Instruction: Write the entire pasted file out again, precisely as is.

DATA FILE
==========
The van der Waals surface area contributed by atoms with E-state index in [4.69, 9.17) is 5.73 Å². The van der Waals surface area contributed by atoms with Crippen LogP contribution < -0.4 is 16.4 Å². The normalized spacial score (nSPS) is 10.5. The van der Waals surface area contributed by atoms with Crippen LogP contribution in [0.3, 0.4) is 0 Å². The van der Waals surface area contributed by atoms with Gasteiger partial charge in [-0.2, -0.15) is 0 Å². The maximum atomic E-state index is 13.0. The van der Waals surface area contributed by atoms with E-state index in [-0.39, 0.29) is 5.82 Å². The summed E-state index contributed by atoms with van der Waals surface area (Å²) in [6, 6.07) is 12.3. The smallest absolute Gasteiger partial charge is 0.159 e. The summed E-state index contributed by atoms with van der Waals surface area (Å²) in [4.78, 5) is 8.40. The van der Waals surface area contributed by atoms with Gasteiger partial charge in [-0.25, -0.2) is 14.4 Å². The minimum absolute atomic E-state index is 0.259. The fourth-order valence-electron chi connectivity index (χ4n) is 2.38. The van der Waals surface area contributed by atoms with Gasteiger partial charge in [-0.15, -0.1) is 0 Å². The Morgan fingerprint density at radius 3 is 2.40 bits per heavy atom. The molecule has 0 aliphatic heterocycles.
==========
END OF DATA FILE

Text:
The van der Waals surface area contributed by atoms with E-state index in [4.69, 9.17) is 5.73 Å². The van der Waals surface area contributed by atoms with Crippen LogP contribution < -0.4 is 16.4 Å². The normalized spacial score (nSPS) is 10.5. The van der Waals surface area contributed by atoms with Crippen LogP contribution in [0.3, 0.4) is 0 Å². The van der Waals surface area contributed by atoms with Gasteiger partial charge in [-0.2, -0.15) is 0 Å². The maximum atomic E-state index is 13.0. The van der Waals surface area contributed by atoms with E-state index in [-0.39, 0.29) is 5.82 Å². The summed E-state index contributed by atoms with van der Waals surface area (Å²) in [6, 6.07) is 12.3. The smallest absolute Gasteiger partial charge is 0.159 e. The summed E-state index contributed by atoms with van der Waals surface area (Å²) in [4.78, 5) is 8.40. The van der Waals surface area contributed by atoms with Gasteiger partial charge in [-0.25, -0.2) is 14.4 Å². The minimum absolute atomic E-state index is 0.259. The fourth-order valence-electron chi connectivity index (χ4n) is 2.38. The van der Waals surface area contributed by atoms with Gasteiger partial charge in [-0.15, -0.1) is 0 Å². The Morgan fingerprint density at radius 3 is 2.40 bits per heavy atom. The molecule has 0 aliphatic heterocycles.